Internet Explorer 11 is not supported

For optimal browsing, we recommend Chrome, Firefox or Safari browsers.
Sponsor Content
What does this mean?

Coming into the Office ‘Once or Twice a Year’: How the Pandemic is Reshaping the Future of Public Sector Work

Governments are planning for seismic changes in the way employees do their jobs.

Remote Workforce_Header

Thanks to the disruptions of the coronavirus pandemic, it is clear that the workplace will never be the same. Companies and organizations of all kinds are planning for a more flexible future that blends in-office days with working from home. But especially in the cash-strapped public sector – where remote work is seen as a valuable way to cut costs – leaders expect a sea change in the way state and local agencies conduct business.

“The COVID response has really permanently changed how agencies have embraced this,” Georgia CIO Calvin Rhodes said recently. But another important aspect “that really drove us in this direction,” he said, was a mandate from Georgia Gov. Brian Kemp for every agency to cut its budget by 10 percent. A number of agencies responded by looking at ways to reduce their physical office space, Rhodes said. “Really, we’re viewing it now as a long-term strategic element for us to try to keep and retain staff.”

Rhodes made his comments on a recent webinar, “The Remote Work Workplace: Policies, Procedures and Processes for a New Era,” part of a new series of virtual discussions convened by Governing and Government Technology on the Future of Work.

In Georgia, remote work isn’t just seen as a way to reduce overhead expenses, Rhodes said. It’s a valuable tool for expanding the pool of potential state employees.

“The governor has given a directive to all agencies to hire people from all across the state,” he said. “We typically had looked to the metro [Atlanta] area. But [remote work] gives us the ability to go after talent. We’re in a very competitive market for talent here in the Atlanta area, and this really opens that up.”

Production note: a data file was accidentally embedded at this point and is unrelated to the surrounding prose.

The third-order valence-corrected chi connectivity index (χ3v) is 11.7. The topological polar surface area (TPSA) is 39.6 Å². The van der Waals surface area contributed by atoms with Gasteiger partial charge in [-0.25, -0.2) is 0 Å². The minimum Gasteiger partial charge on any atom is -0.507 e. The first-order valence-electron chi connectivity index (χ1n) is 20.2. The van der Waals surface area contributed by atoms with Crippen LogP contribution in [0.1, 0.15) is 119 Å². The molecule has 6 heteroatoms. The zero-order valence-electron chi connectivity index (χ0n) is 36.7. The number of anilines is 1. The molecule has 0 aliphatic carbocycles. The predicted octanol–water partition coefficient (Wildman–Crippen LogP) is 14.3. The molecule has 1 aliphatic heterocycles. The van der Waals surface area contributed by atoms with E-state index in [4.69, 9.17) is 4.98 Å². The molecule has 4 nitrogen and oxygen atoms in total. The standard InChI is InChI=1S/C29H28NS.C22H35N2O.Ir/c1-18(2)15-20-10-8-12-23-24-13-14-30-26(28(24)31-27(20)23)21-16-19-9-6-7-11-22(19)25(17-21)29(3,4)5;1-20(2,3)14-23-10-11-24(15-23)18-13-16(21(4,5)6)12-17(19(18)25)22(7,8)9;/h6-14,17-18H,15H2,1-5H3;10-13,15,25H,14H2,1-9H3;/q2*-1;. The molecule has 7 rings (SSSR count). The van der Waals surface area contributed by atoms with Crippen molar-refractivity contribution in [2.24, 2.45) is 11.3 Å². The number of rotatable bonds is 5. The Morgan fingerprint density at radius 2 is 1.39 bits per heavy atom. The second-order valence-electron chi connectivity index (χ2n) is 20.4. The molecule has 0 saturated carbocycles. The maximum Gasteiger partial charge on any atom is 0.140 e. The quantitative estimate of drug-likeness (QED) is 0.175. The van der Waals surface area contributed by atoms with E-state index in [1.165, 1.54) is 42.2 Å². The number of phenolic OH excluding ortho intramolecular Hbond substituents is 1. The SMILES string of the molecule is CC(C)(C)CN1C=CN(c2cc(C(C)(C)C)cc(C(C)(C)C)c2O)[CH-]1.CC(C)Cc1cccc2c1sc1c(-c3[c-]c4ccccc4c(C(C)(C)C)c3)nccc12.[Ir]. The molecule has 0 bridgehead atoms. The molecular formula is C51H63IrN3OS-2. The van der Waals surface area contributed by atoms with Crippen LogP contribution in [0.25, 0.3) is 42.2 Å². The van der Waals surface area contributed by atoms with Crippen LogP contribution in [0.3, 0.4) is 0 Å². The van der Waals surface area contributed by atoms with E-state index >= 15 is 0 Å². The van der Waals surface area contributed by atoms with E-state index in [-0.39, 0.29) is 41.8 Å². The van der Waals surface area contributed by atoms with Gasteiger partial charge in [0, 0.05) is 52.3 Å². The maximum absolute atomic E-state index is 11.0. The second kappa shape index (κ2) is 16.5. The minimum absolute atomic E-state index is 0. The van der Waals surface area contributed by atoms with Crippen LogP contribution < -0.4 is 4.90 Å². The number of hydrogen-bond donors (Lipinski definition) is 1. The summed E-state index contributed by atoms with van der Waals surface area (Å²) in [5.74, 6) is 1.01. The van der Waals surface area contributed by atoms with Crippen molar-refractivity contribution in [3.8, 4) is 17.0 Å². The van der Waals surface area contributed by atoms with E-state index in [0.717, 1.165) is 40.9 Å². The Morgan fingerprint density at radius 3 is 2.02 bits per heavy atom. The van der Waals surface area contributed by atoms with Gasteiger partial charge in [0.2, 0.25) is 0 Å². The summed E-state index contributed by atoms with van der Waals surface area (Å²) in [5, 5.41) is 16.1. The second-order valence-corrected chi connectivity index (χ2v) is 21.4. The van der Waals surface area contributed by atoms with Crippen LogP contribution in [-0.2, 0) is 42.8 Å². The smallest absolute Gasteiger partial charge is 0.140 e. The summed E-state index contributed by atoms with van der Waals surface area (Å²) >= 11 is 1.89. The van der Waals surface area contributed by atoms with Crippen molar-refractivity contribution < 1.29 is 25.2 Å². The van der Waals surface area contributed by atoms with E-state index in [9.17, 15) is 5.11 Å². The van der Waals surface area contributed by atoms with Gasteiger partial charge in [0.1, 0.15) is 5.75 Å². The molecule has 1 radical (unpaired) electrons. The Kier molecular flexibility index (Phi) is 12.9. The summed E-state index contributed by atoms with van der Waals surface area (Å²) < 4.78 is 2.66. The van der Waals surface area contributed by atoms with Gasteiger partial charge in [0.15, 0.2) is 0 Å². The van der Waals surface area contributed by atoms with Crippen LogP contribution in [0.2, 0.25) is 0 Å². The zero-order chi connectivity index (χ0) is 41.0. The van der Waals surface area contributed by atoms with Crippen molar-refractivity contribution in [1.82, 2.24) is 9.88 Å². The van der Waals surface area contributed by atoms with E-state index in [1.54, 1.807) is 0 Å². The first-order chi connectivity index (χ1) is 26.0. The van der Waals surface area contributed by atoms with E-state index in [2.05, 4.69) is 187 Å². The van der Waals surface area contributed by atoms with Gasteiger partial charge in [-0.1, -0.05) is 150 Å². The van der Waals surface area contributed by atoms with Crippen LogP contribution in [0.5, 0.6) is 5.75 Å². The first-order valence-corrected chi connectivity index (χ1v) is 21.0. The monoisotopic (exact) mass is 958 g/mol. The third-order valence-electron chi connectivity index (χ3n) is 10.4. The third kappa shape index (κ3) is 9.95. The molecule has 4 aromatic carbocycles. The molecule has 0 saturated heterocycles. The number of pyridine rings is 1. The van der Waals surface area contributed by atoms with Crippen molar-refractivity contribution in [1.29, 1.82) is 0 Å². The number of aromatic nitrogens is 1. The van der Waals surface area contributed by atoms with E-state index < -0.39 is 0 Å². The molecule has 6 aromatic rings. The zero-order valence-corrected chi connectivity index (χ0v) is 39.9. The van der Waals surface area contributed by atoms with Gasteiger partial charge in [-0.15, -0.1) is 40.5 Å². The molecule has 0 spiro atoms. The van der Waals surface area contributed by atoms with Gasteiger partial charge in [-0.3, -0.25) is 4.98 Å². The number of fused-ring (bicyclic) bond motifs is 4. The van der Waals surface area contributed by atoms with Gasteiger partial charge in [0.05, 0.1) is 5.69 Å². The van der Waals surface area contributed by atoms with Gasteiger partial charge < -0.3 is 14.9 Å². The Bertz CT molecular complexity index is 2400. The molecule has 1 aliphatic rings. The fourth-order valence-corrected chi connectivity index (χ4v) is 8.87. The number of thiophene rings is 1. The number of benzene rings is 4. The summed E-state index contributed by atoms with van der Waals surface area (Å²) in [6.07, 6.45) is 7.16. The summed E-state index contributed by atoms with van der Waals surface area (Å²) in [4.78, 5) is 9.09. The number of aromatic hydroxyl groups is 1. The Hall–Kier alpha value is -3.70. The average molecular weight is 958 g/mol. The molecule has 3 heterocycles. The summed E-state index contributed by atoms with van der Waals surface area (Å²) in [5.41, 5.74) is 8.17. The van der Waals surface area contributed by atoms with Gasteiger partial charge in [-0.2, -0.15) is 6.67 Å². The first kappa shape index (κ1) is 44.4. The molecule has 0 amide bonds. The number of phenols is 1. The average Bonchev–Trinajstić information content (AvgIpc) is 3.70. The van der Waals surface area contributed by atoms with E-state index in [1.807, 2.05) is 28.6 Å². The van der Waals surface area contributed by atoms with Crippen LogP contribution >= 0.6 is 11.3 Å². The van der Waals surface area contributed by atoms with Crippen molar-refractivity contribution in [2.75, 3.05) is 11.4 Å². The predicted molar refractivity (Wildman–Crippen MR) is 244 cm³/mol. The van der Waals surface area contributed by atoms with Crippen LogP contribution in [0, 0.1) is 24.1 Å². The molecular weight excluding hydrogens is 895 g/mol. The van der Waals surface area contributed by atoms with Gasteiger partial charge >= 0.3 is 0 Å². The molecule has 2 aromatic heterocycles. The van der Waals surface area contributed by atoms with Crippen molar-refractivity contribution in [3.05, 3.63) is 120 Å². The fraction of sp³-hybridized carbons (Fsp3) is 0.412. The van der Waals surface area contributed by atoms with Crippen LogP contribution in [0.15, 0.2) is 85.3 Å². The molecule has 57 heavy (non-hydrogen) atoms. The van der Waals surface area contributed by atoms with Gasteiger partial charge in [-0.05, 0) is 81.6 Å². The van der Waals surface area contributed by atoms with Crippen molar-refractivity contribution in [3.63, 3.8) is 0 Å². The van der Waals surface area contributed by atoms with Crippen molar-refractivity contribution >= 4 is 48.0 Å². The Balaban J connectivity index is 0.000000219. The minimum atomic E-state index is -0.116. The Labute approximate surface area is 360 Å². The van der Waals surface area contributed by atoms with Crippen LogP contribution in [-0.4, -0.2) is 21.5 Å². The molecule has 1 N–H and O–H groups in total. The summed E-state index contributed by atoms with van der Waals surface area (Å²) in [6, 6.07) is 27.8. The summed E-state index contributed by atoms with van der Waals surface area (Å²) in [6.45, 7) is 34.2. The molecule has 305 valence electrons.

Georgia agencies are even working with state human resources officials to write specific definitions of flex-work into future job descriptions. Under the new definitions, a “teleworker” might physically be in an office one or two days a week. A “remote worker,” meanwhile, may come into the office “once or twice a year,” Rhodes said.

“When you look at the private sector companies we compete with, [their approach to flex-work] is going to look different,” he said. “So, to be competitive, we’re going to have to embrace this.”

But there’s one other factor that may even be more important in cementing the future of remote work, he added: “Our teams really like it.”

Of course, managing remote teams isn’t as simple as merely allowing employees to work from home. States and localities must revisit a host of policies and procedures to ensure that remote workers are engaged and productive.

King County, Wash., for example, has taken several steps to help transition employees to work from home, said county CIO Tanya Hannah, who joined Rhodes in the recent virtual conversation. In the early days of the pandemic, for instance, King County provided $1,000 stipends to help employees set up a home office. It conducted video evaluations of workers’ home setups to make sure they’re ergonomically safe. The county even created a $9 million daycare fund to help defray costs for employees with children who were now learning from home.